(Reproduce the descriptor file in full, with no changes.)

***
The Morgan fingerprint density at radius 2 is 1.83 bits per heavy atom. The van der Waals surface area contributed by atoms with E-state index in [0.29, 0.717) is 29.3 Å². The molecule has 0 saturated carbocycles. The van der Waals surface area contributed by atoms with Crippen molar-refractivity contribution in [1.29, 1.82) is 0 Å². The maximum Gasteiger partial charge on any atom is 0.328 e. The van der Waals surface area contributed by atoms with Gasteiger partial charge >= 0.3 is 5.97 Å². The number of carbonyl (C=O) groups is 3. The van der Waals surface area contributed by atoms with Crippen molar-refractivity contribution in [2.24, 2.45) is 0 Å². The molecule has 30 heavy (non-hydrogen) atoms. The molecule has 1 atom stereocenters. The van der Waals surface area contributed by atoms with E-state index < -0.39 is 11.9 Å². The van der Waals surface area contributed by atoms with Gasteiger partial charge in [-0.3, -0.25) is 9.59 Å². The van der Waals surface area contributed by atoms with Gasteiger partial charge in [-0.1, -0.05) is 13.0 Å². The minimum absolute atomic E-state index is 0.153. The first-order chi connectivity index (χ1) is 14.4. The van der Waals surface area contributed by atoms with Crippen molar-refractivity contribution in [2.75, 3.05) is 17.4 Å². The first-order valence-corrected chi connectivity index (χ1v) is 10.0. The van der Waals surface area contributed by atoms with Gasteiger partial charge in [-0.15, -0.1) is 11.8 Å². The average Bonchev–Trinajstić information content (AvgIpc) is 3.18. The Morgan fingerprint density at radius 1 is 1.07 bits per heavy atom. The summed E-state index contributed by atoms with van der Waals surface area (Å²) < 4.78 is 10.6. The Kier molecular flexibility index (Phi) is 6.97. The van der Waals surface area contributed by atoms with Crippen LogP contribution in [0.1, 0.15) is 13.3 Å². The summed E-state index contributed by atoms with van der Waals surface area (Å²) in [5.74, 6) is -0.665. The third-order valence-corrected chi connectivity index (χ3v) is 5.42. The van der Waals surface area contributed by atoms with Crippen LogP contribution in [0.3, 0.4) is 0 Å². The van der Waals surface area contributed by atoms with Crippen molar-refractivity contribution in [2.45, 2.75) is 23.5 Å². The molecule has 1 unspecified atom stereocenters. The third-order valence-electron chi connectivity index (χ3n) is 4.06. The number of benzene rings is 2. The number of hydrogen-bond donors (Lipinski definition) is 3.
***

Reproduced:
The Morgan fingerprint density at radius 2 is 1.83 bits per heavy atom. The van der Waals surface area contributed by atoms with E-state index in [0.29, 0.717) is 29.3 Å². The molecule has 0 saturated carbocycles. The van der Waals surface area contributed by atoms with Crippen molar-refractivity contribution in [1.29, 1.82) is 0 Å². The maximum Gasteiger partial charge on any atom is 0.328 e. The van der Waals surface area contributed by atoms with Gasteiger partial charge >= 0.3 is 5.97 Å². The number of carbonyl (C=O) groups is 3. The van der Waals surface area contributed by atoms with Crippen molar-refractivity contribution in [2.24, 2.45) is 0 Å². The molecule has 30 heavy (non-hydrogen) atoms. The molecule has 1 atom stereocenters. The van der Waals surface area contributed by atoms with E-state index < -0.39 is 11.9 Å². The van der Waals surface area contributed by atoms with Gasteiger partial charge in [-0.3, -0.25) is 9.59 Å². The van der Waals surface area contributed by atoms with Gasteiger partial charge in [-0.1, -0.05) is 13.0 Å². The minimum absolute atomic E-state index is 0.153. The first-order chi connectivity index (χ1) is 14.4. The van der Waals surface area contributed by atoms with Crippen molar-refractivity contribution in [2.75, 3.05) is 17.4 Å². The first-order valence-corrected chi connectivity index (χ1v) is 10.0. The van der Waals surface area contributed by atoms with Gasteiger partial charge in [-0.15, -0.1) is 11.8 Å². The average Bonchev–Trinajstić information content (AvgIpc) is 3.18. The Morgan fingerprint density at radius 1 is 1.07 bits per heavy atom. The summed E-state index contributed by atoms with van der Waals surface area (Å²) < 4.78 is 10.6. The Kier molecular flexibility index (Phi) is 6.97. The van der Waals surface area contributed by atoms with Crippen LogP contribution in [0.1, 0.15) is 13.3 Å². The summed E-state index contributed by atoms with van der Waals surface area (Å²) in [5.74, 6) is -0.665. The third-order valence-corrected chi connectivity index (χ3v) is 5.42. The van der Waals surface area contributed by atoms with Crippen LogP contribution in [0.3, 0.4) is 0 Å². The van der Waals surface area contributed by atoms with Crippen molar-refractivity contribution in [2.45, 2.75) is 23.5 Å². The molecule has 1 unspecified atom stereocenters. The third-order valence-electron chi connectivity index (χ3n) is 4.06. The number of benzene rings is 2. The number of hydrogen-bond donors (Lipinski definition) is 3.